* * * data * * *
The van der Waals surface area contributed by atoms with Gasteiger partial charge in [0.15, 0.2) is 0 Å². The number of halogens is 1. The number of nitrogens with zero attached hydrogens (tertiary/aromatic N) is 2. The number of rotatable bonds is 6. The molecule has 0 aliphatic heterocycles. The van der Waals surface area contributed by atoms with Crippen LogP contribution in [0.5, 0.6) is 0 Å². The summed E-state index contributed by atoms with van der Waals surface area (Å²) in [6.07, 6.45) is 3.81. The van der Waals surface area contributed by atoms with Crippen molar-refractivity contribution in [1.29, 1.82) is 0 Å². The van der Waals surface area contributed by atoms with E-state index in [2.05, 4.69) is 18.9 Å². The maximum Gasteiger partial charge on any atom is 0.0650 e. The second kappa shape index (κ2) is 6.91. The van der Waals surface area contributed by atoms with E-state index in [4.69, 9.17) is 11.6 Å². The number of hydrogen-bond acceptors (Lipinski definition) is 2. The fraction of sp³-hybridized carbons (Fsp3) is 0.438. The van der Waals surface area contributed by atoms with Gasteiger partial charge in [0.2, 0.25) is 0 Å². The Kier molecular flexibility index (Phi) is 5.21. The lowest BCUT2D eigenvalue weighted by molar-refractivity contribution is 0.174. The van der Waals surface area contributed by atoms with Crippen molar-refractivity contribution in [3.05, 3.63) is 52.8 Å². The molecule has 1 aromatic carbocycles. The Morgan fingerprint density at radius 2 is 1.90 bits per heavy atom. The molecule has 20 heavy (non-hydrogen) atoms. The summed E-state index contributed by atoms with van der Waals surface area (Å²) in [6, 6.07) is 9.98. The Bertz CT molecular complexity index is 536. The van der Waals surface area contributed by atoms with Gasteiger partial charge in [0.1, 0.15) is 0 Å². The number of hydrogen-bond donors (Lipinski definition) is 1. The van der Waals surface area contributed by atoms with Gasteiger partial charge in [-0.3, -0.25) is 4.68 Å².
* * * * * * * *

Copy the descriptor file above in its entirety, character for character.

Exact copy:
The van der Waals surface area contributed by atoms with Gasteiger partial charge in [0.15, 0.2) is 0 Å². The number of halogens is 1. The number of nitrogens with zero attached hydrogens (tertiary/aromatic N) is 2. The number of rotatable bonds is 6. The molecule has 0 aliphatic heterocycles. The van der Waals surface area contributed by atoms with Crippen LogP contribution in [0.5, 0.6) is 0 Å². The summed E-state index contributed by atoms with van der Waals surface area (Å²) in [6.07, 6.45) is 3.81. The van der Waals surface area contributed by atoms with Crippen molar-refractivity contribution in [1.29, 1.82) is 0 Å². The van der Waals surface area contributed by atoms with E-state index in [2.05, 4.69) is 18.9 Å². The maximum Gasteiger partial charge on any atom is 0.0650 e. The second kappa shape index (κ2) is 6.91. The van der Waals surface area contributed by atoms with E-state index in [4.69, 9.17) is 11.6 Å². The number of hydrogen-bond acceptors (Lipinski definition) is 2. The fraction of sp³-hybridized carbons (Fsp3) is 0.438. The van der Waals surface area contributed by atoms with Gasteiger partial charge in [0.2, 0.25) is 0 Å². The Kier molecular flexibility index (Phi) is 5.21. The lowest BCUT2D eigenvalue weighted by molar-refractivity contribution is 0.174. The van der Waals surface area contributed by atoms with Crippen molar-refractivity contribution in [3.05, 3.63) is 52.8 Å². The molecule has 1 aromatic carbocycles. The Morgan fingerprint density at radius 2 is 1.90 bits per heavy atom. The molecule has 20 heavy (non-hydrogen) atoms. The summed E-state index contributed by atoms with van der Waals surface area (Å²) in [6, 6.07) is 9.98. The Bertz CT molecular complexity index is 536. The van der Waals surface area contributed by atoms with Gasteiger partial charge in [0.1, 0.15) is 0 Å². The number of hydrogen-bond donors (Lipinski definition) is 1. The van der Waals surface area contributed by atoms with Gasteiger partial charge in [-0.3, -0.25) is 4.68 Å².